Start voicemails with your name, so that there’s no chance of people not knowing who called. Introduce yourself in social settings with your name, even if others are just making small-talk. This helps with that weird feeling afterwards, where you’ve bonded a bit, but you have no clue the other person’s name, nor they yours.

Names are powerful in dealing with people, and people are a vital part of all service. Try this out and see what you think of the results. For the record, my name is Chris Brogan.

— Chris Brogan is a regular writer at Lifehack.org. He is working on a site to grow and develop new content networks at GrasshopperFactory.com, and he puts up even more posts and articles at [chrisbrogan.com]. Occasionally, he sleeps.

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Last Updated on January 18, 2019

7 Ways To Deal With Negative People

7 Ways To Deal With Negative People

Some people will have a rain cloud hanging over them, no matter what the weather is outside. Their negative attitude is toxic to your own moods, and you probably feel like there is little you can do about it.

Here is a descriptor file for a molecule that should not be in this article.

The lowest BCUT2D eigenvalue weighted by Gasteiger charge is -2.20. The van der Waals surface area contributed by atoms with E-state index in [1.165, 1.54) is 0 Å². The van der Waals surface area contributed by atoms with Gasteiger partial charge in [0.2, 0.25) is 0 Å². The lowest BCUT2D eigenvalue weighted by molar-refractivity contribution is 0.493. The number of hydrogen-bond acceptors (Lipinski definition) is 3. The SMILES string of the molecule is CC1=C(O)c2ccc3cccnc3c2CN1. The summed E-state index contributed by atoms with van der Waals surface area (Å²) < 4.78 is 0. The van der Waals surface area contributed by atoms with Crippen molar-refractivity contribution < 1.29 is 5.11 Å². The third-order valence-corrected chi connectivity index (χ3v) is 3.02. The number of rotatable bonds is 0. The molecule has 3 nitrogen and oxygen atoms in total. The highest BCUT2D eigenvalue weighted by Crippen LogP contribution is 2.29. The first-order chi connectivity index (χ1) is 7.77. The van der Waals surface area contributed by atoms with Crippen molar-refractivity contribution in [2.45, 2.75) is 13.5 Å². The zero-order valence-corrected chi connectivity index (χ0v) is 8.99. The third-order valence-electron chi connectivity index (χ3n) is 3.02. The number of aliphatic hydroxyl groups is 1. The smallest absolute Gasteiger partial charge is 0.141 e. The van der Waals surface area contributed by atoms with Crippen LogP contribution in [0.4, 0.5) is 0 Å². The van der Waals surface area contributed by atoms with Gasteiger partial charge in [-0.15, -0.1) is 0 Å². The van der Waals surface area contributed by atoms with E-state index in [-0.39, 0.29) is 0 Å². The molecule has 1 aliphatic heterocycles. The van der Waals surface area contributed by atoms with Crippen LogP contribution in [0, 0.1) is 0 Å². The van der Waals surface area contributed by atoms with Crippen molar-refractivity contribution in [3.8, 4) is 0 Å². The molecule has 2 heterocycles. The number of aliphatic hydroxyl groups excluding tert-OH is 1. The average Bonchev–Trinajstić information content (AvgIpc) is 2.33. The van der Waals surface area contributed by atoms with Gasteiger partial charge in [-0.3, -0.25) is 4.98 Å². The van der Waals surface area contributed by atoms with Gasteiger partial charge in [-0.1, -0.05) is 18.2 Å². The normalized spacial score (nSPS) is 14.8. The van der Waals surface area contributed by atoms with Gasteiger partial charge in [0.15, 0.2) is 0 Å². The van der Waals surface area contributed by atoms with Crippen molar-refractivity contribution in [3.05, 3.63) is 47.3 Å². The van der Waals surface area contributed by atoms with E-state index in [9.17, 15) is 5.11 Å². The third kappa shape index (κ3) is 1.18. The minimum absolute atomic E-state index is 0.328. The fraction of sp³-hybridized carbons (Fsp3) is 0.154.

But that couldn’t be farther from the truth.

If you want to effectively deal with negative people and be a champion of positivity, then your best route is to take definite action through some of the steps below.

1. Limit the time you spend with them.

First, let’s get this out of the way. You can be more positive than a cartoon sponge, but even your enthusiasm has a chance of being afflicted by the constant negativity of a friend.

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In fact, negativity has been proven to damage your health physically, making you vulnerable to high levels of stress and even cardiac disease. There’s no reason to get hurt because of someone else’s bad mood.

Though this may be a little tricky depending on your situation, working to spend slightly less time around negative people will keep your own spirits from slipping as well.

2. Speak up for yourself.

Don’t just absorb the comments that you are being bombarded with, especially if they are about you. It’s wise to be quick to listen and slow to speak, but being too quiet can give the person the impression that you are accepting what’s being said.

3. Don’t pretend that their behavior is “OK.”